Volvo: Now that we need you.

 
 

Volvo: Now that we need you.

There was a time in America when you could tell what people's politics were just by looking at them. Long hair meant you were a Democrat. Wing-tip shoes, you were a Republican, and so on.

This even went as far as to what kind of car you drove. A Lincoln was most likely to have a Nixon sticker on the bumper. A Volkswagen bus, a peace sign. But a Volvo, a Volvo meant you cared. You wanted to clean up the environment, quit wasting natural resources, bring our troops home in an orderly fashion. You believed things should be built well and sold for the price that allowed the maker to make a profit, and the buyer to feel he or she had gotten a good value.

Volvo people cared about safety--a lot. Remember the Volvo ad with the stack of cars and the headline: "Are you in the market for a hardtop?" Straight forward, to the point, demonstrating instead of just promising.

It is simply amazing that, with millions and millions of two-ton bullets flying all over this country at 80 mph (oh, yes you do) that people, let alone automakers, don't talk about it more.

Volvo used to say, “Let’s think about this for a moment.” Now it’s “Me, too!”

Volvo just introduced a V-8 engine, about a month before gas prices passed $3.00 a gallon. Volvo has commercials showing its cars racing down the side of a mountain, comparing them to luges and sky divers. Somewhere on the road during a Swedish snowstorm (or more likely a Michigan snowstorm), Volvo has lost its way.

Now is the time we need Volvos, maybe more than ever in American history. We need fuel efficient cars that are big enough for growing American families. Cars that don’t guzzle. We need cars that can stand up to the dangerous speeds and bad manners of the American Interstate road system. We need cars that will last long after the payment book has been emptied and thrown in the trash. V-8’s we got. Rushing down mountains, we got. What we don’t have enough of is what Volvo is supposed to stand for. Value. Level-headedness. Sensibility. For the environment and conservation, and safety, safety, safety.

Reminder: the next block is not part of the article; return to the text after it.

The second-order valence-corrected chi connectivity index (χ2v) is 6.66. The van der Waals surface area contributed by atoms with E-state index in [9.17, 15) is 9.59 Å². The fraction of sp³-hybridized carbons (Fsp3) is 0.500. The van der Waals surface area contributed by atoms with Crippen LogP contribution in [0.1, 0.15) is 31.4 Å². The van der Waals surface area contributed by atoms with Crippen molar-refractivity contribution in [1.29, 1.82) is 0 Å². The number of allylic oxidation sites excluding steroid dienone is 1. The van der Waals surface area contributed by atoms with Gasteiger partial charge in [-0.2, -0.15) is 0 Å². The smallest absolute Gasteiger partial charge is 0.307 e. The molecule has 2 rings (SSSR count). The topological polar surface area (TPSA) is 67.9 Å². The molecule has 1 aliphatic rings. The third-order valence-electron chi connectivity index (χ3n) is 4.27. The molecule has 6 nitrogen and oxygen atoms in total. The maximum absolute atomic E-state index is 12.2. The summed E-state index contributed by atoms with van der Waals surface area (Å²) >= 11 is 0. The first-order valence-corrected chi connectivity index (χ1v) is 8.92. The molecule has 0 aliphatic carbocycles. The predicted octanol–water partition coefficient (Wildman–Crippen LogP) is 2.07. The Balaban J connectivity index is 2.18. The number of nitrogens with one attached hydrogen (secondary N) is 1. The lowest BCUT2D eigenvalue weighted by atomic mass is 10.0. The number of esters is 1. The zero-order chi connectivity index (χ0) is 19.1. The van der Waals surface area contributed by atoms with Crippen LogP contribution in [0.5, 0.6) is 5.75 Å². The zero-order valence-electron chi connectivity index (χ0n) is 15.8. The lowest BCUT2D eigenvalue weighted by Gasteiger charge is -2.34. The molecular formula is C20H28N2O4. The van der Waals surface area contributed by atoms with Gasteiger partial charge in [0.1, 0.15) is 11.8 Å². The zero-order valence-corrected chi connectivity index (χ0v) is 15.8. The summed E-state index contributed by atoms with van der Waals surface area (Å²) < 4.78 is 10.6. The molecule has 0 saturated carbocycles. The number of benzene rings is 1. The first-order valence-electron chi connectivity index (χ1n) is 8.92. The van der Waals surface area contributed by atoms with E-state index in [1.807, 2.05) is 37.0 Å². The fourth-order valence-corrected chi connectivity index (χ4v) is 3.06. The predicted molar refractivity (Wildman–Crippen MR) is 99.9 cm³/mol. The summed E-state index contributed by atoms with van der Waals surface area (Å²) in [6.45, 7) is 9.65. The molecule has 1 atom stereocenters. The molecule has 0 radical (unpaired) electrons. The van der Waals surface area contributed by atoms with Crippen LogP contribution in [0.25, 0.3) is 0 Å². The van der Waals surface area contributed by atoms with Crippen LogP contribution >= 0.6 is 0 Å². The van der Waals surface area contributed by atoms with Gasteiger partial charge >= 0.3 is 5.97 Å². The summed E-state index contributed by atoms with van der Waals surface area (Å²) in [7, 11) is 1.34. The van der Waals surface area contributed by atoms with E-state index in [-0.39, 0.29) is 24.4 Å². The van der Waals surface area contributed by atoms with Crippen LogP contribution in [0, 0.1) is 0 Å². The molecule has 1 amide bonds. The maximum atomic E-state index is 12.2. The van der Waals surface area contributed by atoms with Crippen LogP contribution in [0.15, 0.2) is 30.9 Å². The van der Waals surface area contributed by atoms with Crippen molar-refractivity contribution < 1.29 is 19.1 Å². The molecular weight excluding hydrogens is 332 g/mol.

There hasn’t been a really sporty Volvo since they had a two-seater back in the 70’s. It didn’t sell because people didn’t want a sporty Volvo. Have you ever seen a Porsche ad pushing safety? Even if they are safe, who cares?

Can you mix sporty and safe? Yes. Acura is doing it. But they have a 15-year history of being nice looking and sporty; safety is now an add-on. They will soon be what Volvo used to be: the safe car. But they’ll also be better looking. Volvo could have lost its niche.

Volvo’s advertising seems to be trying and make us forget what a Volvo is: Safe, in every positive sense of the word. (To quote an old movie, “Boxy, but Good.”)

America needs a car for people who think, not a car for people who want to go faster than the speed limit or pretend they’re in the Olympics in Innsbruck. At least, not a Volvo that does.

“Volvo for Life” is a good slogan. Currently, it is a throwaway.

Note to Hans-Olov Olsson, CEO, Volvo Car Corporation: Do you have any idea what Ford is doing with “Volvo for Life”? Nothing. You might want to look into it.

Note to Ford: Why aren’t you using it? It is the unique brand discriminator against any auto brand on sale today. Is there no money to be made in safety? Does research show that all American families have a death wish? Why not drop it, or sell it to Honda?

Volvo, quit trying to run away from your heritage. The V-8’s are dying. So are too many people on our roads. Let’s bring some life, and some brains, back to the party.

If you don’t, before you know it, Acura will be the safe brand. And you’ll be in a dangerous place.

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Comments

You brushed by the main point just at the end there. Volvo used to be an independent company -- now they are owned by ford. I seem to remember something here recently saying that Ford is the least fuel-efficient of all manufacturers producing.

They don't seem to interested in tyring different approaches with their different brands - and I don't know what they're actually thinking about - but it sure isn't things like the peak oil phenomenon.

That Ford's cars are any less fuel-efficient than any other large automakers with a wide range of models is hardly true. The technology being used in automobiles is more or less universal.
And the idea that there is an automaker that doesn't take the "peak oil phenomenon" seriously is another relatively un-insightful statement. Of course all automakers take the oil situation very seriously. It

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